Many of the plants we regard as weeds are actually edible.
They have interesting, zesty flavours and are packed with essential nutrients. With the right knowledge, you can safely forage for food in your own neighbourhood. It’s fun and it’s free!
What are weeds and why would you eat them?
To a gardener, a weed is any plant growing wild and unwanted. Many of the weeds in our gardens and on our roadsides are introduced European species. Some have a long tradition in their countries of origin as food or medicine.
Edible weeds tend to provide more essential nutrients and trace elements than do many of our cultivated vegetables. Dandelion, for example, is the most nutritious vegetable ever tested by the US Department of Agriculture.
Foraging can bring a wonderful change of perspective for gardeners – once you start eating the weeds, your only concern will be not having enough!
What do I need to know to eat edible weeds?
Some edible weeds have toxic lookalikes. Gather information and be sure about identification before you eat any wild plants. Find good quality photographs or, better still, ask a knowledgeable friend to take you on a ‘weed walk’.
Choose your site carefully. You don’t want to eat wild plants from any areas that may have been sprayed with herbicide, or otherwise contaminated in any way. The safest place to forage is in your own or a friend’s garden.
Once you have positively identified the plant you want to eat, harvest with respect: use scissors and take small amounts from each plant so that they can continue to grow. Leave enough flowers and seeds so that annual plants can grow again next season.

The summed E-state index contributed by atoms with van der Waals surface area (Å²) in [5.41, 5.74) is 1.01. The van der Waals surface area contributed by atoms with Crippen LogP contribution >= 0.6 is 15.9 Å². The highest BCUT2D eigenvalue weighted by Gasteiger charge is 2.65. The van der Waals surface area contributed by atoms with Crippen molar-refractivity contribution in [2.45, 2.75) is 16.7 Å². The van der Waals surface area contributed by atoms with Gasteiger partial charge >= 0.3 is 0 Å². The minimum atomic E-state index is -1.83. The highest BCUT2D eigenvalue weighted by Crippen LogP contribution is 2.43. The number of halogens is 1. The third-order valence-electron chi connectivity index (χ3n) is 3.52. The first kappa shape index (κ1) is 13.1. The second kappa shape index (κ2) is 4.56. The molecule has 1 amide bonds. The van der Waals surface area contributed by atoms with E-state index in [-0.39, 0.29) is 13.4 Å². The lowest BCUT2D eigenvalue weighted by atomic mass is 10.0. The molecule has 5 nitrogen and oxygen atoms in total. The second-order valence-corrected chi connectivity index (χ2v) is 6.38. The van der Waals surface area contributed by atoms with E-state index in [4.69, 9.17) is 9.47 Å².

Some weeds picked young and tender are good to eat raw in salads. Others benefit from cooking or juicing. For example, sticky weed has a rather unpleasant texture if you eat it raw but it’s great in smoothies. Nettles have a characteristic sting that is removed by cooking or juicing.
Some common edible weeds
Sweet violet (Viola odorata)
Both the leaves and flowers of violets are edible and contain high levels of Vitamin C. Use young leaves in a mixed leaf salad, and decorate it with the beautiful flowers. You can also cook with the leaves – try using them in soups where they have a thickening effect.
Dandelion (Taraxacum officinale)
Beginners may confuse dandelion with sow thistles and cat’s ear (both also edible) – look for hairless leaves and yellow flowers, one per stem. Dandelion is high in iron, calcium and other minerals, as well as anti-oxidants. To minimise bitterness, harvest young leaves from plants that are not flowering or seeding. Leaves can be added to salads or smoothies, or cooked. Roots can be dried and ground as a coffee substitute.
Chickweed (Stellaria media)
Chickweed has fragile stems that lie along the ground, oval leaves and tiny white, star-like flowers. It has twice the iron content of spinach and is high in anti-oxidants. Harvest by snipping the first few centimetres from thicker strands. Add fresh leaves to salads or smoothies, or even use them to make pesto. A note of caution: take care to distinguish chickweed from petty spurge (Euphorbia peplus), which should not be eaten.
Suggested further reading
The Weed Forager’s Handbook, by Adam Grubb and Annie Raser-Rowland (Hyland House Publishing, 2012). See also the accompanying website at www.eatthatweed.com for lots more great photos.
Herbs for Australian Gardens, by Penny Woodward (Hyland House Publishing, 2008)
Food for Free, by Richard Mabey (Collins, reprinted 2012)
Healing Wise, by Susun S. Weed (Ash Tree Publishing, 1989)